The name tag pinned to her dress reads, Carol Ann. Her feet are bare. One glance about the place and I know I should turn around. All that was missing was a monkey.

“Friends call me Carol. You’ve met Bo and this here is Dickie.” Her fingers reach up to rustle the bird’s feathers.

“As long as it stays on your shoulder, we’ll be fine.”

“I take it you’re not a lover of birds.”


She continues, “Tips go to Bo. He’s joined a baseball team. Organized sports build character. Earning his cleats will teach responsibility. Do you agree?”

I point to the dollar in the jar. “What’s he done to earn the shoes?”

She smiles, tilts her head toward the kitchen. “Step inside, out of the sun. Sorry, didn’t catch your name.”

“Roy Jackson.”

“Well, Mr. Jackson. Coffee’s on us.”

“Bo. Bring the man a coffee.”

Carol was summer waiting for autumn. I would come to understand how easy it was to learn her. At night she read aloud, spoke of traveling the world.

On the nightstand she kept a well read copy of ‘Life.’. She’d leaf through the pages, bewitched by the black and white photographs of old Paris.

“One day. One day I’ll visit Paris,” she had said. “rent a tiny attic room, throw myself into cafe culture, lose myself in art museums.”

“Long way from Bakersfield.”

“There’s this worn down hotel. La Contrascarpe,” she said. “Look.”

How coffee invites words. How twisted, intimate moments, become. How we cling to hope. Before I left California, she handed me a paperback.

“Read it, Roy.”

“Sorry. I don’t read.”

“Start,” she said. “It’s beat poetry. Plain speak. Life as it is.”

On the morning I left ‘Swans’, she stood on the porch, apron wrapped round her waist, one arm encircling Bo. She called out, “- and Roy. Don’t be sorry.”

The book became my Bible, the God of Worship: Kerouac. As for Carol Anne? I wrote letters. She wrote back about Junior League and a parts trucker from Alberta. He was set to adopt Bo.

Rummy interrupted. ” You still with me?”

I nod. My thoughts are miles from the pier and his are bullet proof.

“Marsha,” he continued. “What a lady.” He blew a smoke ring into darkness.

I watched it waver, shift and settle.

“Sometimes you lose.”

I nod, staring into the endless night-time sky. Somewhere south of north, was Ella. I had loved her, too. I missed her more.

“Whatever happened to Marsha?”

“Not sure. She had zero tolerance for rounders. First question, ‘What do you do for work?’ ”

He chuckled at the mention. “I countered. Where’s the boy’s father?'”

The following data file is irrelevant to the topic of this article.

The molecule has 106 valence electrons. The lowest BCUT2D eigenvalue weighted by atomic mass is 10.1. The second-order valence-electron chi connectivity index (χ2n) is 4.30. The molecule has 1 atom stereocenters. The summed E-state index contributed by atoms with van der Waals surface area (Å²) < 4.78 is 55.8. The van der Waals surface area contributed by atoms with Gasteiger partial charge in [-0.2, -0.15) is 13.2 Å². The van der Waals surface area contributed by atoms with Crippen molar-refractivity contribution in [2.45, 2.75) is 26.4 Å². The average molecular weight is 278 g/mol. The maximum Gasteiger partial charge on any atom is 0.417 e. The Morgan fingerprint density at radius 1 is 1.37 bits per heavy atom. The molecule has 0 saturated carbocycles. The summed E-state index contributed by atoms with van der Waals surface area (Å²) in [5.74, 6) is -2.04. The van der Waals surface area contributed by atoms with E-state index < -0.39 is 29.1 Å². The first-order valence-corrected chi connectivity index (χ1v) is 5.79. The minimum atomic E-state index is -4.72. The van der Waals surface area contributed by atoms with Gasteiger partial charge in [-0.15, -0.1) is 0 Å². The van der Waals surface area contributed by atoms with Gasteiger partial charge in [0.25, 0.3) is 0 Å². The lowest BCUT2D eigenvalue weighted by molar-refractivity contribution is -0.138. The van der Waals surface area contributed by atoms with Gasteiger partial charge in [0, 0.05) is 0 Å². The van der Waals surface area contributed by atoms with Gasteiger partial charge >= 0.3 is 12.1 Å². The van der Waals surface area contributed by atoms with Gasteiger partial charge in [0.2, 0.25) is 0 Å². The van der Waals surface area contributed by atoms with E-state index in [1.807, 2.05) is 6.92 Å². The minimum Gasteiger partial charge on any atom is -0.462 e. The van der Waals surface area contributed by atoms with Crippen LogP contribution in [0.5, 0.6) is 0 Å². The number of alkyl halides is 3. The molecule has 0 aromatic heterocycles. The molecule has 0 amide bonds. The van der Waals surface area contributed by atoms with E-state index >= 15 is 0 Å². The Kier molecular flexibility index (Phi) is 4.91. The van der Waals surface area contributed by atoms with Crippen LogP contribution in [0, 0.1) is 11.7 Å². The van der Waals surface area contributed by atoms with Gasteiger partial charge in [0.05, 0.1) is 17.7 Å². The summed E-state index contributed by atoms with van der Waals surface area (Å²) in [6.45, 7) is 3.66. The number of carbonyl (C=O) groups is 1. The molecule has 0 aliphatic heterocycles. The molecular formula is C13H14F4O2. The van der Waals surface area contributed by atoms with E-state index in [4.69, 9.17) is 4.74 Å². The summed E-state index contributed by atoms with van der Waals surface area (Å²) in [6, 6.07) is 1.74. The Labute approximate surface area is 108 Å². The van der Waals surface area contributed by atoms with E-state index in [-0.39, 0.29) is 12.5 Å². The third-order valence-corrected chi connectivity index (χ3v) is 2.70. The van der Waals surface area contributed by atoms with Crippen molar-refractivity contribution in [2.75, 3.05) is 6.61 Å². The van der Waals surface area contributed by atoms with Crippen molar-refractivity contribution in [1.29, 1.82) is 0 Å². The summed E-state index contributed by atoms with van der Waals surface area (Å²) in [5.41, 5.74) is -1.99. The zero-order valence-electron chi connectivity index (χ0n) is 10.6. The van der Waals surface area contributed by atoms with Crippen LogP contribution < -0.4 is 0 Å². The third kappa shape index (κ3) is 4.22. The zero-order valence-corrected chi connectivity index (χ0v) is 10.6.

“He split.”

“Aces,” I said.

“Marsha spoke her mind. ‘Hold a door. Ladies, first. Pick flowers from a ditch. Convince me I’m pretty. Sit with me in the dark.’ ”

Rummy shook his head. “That’s high talk for a guy like me. Back then, I was chasing a Coat Check gal in one of Jimmy’s clubs. I wasn’t familiar with deep conversation and multiple shots of coffee.”

His words felt heavy, serious, truthful. I thought of Jacquie, always waiting. Of how her eyes shone when she spoke of art. The passion and promise of more as she accepted less.

There was a time I had thought her beautiful. I thought of Jock and the way he read the paper, line by line, page by page. The tap, tap, tap of his mug, the coffee refill signal.

There was too much going on in my mind. I thought of Annie. “Mama says Papa thinks he’s the Maharajah.” Annie’s innocent chatter alongside Madeline’s silence. Jock’s beginnings of a smile at his granddaughter’s wit. Moments that grapple conscious. I should go home. Instead I sit in silence, with nature as my witness, listening to Rummy’s words.

“Pass the bottle,” Rummy says. His voice softens.”I was humbled by Marsha’s burning self respect. She wanted nothing from me except company. Marsha was completely herself, unscripted and different from anyone I had known. Aside from my saintly mother. God bless her.”

I watched as he formed the shape of a cross. “To mother,” I said.

Rummy took another drink. “To mother. Mother was a saint. Snuck us out of Poland, hid me in the engine room of a train. She paid dearly for safe passage. Never saw my old man. I learned early on, whenever you see a tear slip like rain from the eyes of a woman, pay attention.” He sighed. “Tears are the sign of a good woman.”

“So find Marsha.”

A right fist, rapped my skull.

“Listen up, Kid,” he said. “I already told you. Sometimes you lose. Stay outta the club. Forget Ella. Say a few Hail Marys and get over her.”

I had a list of names to forget. Ella’s was at the top. Love shakes you up. I knew in time, memories soften. Ella was different. I’d never forget her. Every moment I spent in the company of someone else, I felt her. This is how love is. It haunts. Life becomes dull. Every tree, every flower that once bloomed appears dead. I finally understood the poet.

Ardua Pier: Part Two

Rummy and Roy


Published by

Anna Watson

~ write like a painter